It’s only 9:30 in the morning, and I’ve already got a cup of this fiery soup on my desk. The forecast described today’s weather, accurately, as “a freezing precipitation of ice pellets.” In other words, it’s a day for a smoky, peppery, hearty chowder that will warm you straight to the bones. I also crave this Spanish chowder at the end of summer, when the corn and tomatoes are at their peak and the evening wind holds a faint chill.
This chowder is almost a meal in and of itself. A loaf of crusty bread, a glass of Rioja, maybe a salad are really all that’s needed. To my mind, the perfect dessert would be another thick slice of crusty bread, this time grilled and topped with dark chocolate, a drizzle of olive oil, a few flakes of Maldon sea salt, and maybe a grating of orange zest or a pinch of red chile flakes.
I often cook this soup in two steps, making the sofrito in advance. Any leftover sofrito is delicious stirred into scrambled eggs, as a base for eggs en cocotte, or simply topped with poached eggs for a simple lunch.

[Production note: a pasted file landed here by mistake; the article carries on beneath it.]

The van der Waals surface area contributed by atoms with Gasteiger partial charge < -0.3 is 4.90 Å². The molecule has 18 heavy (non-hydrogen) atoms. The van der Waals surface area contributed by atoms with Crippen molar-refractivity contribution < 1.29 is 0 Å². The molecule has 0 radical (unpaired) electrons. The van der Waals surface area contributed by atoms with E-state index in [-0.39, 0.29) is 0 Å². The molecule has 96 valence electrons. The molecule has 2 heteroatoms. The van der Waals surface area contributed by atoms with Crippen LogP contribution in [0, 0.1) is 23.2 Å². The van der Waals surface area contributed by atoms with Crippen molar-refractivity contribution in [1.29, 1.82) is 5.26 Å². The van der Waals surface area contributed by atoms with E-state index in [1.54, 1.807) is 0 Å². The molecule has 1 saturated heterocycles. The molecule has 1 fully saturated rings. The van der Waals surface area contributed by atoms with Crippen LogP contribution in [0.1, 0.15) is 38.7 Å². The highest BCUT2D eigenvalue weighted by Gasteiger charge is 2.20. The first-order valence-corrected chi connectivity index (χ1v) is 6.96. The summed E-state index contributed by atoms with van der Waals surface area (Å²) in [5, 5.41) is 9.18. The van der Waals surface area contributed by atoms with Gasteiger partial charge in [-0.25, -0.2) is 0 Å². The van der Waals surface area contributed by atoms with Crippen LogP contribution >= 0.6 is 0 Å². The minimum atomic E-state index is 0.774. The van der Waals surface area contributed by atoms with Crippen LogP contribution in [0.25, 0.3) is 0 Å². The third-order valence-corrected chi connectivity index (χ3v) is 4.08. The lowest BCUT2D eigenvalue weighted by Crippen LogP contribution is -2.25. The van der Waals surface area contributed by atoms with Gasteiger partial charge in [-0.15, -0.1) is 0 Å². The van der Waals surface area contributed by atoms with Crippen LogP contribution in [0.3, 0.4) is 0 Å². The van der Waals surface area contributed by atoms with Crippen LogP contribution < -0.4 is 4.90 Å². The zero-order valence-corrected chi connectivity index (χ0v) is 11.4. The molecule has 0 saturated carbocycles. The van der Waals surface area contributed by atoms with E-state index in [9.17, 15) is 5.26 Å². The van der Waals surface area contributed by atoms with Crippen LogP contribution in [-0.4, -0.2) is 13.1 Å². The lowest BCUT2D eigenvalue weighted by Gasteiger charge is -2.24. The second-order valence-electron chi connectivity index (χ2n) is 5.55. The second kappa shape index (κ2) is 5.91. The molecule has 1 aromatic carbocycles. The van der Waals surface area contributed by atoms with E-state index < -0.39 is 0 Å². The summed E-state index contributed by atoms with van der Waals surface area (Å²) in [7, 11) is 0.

The London Cookbook
by Aleksandra Crapanzano
Preheat the oven to 425°F.
Line a rimmed baking sheet with aluminum foil. If using thawed frozen corn kernels, pat them dry with paper towels. Toss the corn with 1 tablespoon of the olive oil and then spread out in a single layer on the baking sheet. Roast the corn for about 10 minutes, until the edges are starting to turn a golden brown. Remove from the oven, transfer to a plate, and set aside.
Slice the chorizo or remote from its casing and crumble. Warm the remaining 1 tablespoon of olive oil in a soup pot over medium-high heat. When hot, add the chorizo and sauté until browned. Transfer the chorizo to another plate. If it has rendered a lot of fat, discard some and leave roughly 2 tablespoons. Toss the potato into the pot and cook, stirring, letting it absorb some of that chorizo goodness. Add the stock, sofrito, piquillos, and roasted corn and bring to a boil. Lower the heat and simmer about 20 minutes, until the vegetables soften but haven’t yet lost their texture.
Meanwhile, in a small bowl, stir the crème fraîche with a fork to loosen it up a bit. Stir in the chives, garlic, paprika, and chile flakes. Season with salt and pepper.
Slide the chorizo into the soup, stir in half of the crème fraîche mixture, and cook for 5 minutes longer. Ladle into warmed bowls, dollop with some of the remaining crème fraiche, and lightly dust with paprika.
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Reprinted with permission from The London Cookbook by Aleksandra Crapanzano, copyright © 2016. Photography by Sang An. Published by Ten Speed Press, an imprint of Random House LLC.